642  padding:0in 5.4pt 0in 5.4pt;height:21.45pt'>
643  <p class=MsoNormal>CS</p>
644  </td>
645  <td width=72 valign=top style='width:54.05pt;border-top:none;border-left:
646  none;border-bottom:solid windowtext 1.0pt;border-right:solid windowtext 1.0pt;
647  padding:0in 5.4pt 0in 5.4pt;height:21.45pt'>
648  <p class=MsoNormal>CF</p>
649  </td>
650  <td width=72 valign=top style='width:54.05pt;border-top:none;border-left:
651  none;border-bottom:solid windowtext 1.0pt;border-right:solid windowtext 1.0pt;
652  padding:0in 5.4pt 0in 5.4pt;height:21.45pt'>
653  <p class=MsoNormal>x</p>
654  </td>
655  <td width=72 valign=top style='width:54.05pt;border-top:none;border-left:
656  none;border-bottom:solid windowtext 1.0pt;border-right:solid windowtext 1.0pt;
657  padding:0in 5.4pt 0in 5.4pt;height:21.45pt'>
658  <p class=MsoNormal>x</p>
659  </td>
660 </tr>
661 <tr style='height:21.45pt'>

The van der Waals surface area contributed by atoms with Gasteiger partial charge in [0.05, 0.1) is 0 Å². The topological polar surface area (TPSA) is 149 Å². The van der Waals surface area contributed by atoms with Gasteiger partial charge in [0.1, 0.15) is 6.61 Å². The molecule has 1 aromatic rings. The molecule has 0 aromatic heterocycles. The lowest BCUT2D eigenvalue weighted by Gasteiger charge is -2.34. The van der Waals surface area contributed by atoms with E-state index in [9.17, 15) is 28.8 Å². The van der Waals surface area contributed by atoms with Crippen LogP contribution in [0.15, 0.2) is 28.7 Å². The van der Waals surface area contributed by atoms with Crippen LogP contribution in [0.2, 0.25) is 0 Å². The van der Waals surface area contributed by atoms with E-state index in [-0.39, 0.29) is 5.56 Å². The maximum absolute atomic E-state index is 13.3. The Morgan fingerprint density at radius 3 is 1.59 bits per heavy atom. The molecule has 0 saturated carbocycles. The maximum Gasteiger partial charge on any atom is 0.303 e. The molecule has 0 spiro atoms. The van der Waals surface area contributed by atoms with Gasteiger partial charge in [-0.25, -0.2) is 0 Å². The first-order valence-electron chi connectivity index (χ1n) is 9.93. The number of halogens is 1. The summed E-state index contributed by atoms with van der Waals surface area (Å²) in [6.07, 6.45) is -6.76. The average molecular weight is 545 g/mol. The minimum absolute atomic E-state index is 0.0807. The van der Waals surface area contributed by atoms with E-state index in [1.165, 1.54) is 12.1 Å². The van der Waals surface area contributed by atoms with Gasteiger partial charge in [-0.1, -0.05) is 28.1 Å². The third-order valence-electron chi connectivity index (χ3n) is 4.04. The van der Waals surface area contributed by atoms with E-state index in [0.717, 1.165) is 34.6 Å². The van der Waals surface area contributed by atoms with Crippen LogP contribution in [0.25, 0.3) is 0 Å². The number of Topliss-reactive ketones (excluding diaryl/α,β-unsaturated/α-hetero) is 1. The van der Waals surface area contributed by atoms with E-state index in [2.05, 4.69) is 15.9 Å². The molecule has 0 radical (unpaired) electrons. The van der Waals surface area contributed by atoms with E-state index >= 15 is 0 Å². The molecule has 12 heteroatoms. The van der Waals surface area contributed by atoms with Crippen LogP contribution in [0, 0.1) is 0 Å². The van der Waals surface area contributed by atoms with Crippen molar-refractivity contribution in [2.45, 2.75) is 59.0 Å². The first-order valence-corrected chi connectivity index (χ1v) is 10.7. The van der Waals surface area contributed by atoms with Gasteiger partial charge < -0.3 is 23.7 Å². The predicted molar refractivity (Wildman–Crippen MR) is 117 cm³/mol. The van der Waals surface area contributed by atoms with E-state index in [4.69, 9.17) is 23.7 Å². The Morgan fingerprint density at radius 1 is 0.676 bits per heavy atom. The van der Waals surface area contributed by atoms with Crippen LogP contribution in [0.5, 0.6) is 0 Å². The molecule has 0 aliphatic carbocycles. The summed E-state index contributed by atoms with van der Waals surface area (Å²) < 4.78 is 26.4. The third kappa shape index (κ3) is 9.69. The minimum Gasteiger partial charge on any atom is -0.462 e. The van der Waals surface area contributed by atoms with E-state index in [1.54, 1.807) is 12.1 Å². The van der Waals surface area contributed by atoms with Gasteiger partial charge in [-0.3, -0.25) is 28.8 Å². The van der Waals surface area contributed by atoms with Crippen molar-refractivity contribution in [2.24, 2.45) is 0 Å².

662  <td width=72 valign=top style='width:54.05pt;border:solid windowtext 1.0pt;
663  border-top:none;padding:0in 5.4pt 0in 5.4pt;height:21.45pt'>
664  <p class=MsoNormal>2</p>
665  </td>
666  <td width=72 valign=top style='width:54.05pt;border-top:none;border-left:
667  none;border-bottom:solid windowtext 1.0pt;border-right:solid windowtext 1.0pt;
668  padding:0in 5.4pt 0in 5.4pt;height:21.45pt'>
669  <p class=MsoNormal>x</p>
670  </td>
671  <td width=72 valign=top style='width:54.05pt;border-top:none;border-left:
672  none;border-bottom:solid windowtext 1.0pt;border-right:solid windowtext 1.0pt;
673  padding:0in 5.4pt 0in 5.4pt;height:21.45pt'>
674  <p class=MsoNormal>x</p>
675  </td>
676  <td width=72 valign=top style='width:54.05pt;border-top:none;border-left:
677  none;border-bottom:solid windowtext 1.0pt;border-right:solid windowtext 1.0pt;
678  padding:0in 5.4pt 0in 5.4pt;height:21.45pt'>
679  <p class=MsoNormal>HS</p>
680  </td>
681  <td width=72 valign=top style='width:54.05pt;border-top:none;border-left:
682  none;border-bottom:solid windowtext 1.0pt;border-right:solid windowtext 1.0pt;
683  padding:0in 5.4pt 0in 5.4pt;height:21.45pt'>
684  <p class=MsoNormal>HF</p>
685  </td>
686 </tr>
687 <tr style='height:21.45pt'>
688  <td width=72 valign=top style='width:54.05pt;border:solid windowtext 1.0pt;
689  border-top:none;padding:0in 5.4pt 0in 5.4pt;height:21.45pt'>
690  <p class=MsoNormal>3</p>
691  </td>
692  <td width=72 valign=top style='width:54.05pt;border-top:none;border-left:
693  none;border-bottom:solid windowtext 1.0pt;border-right:solid windowtext 1.0pt;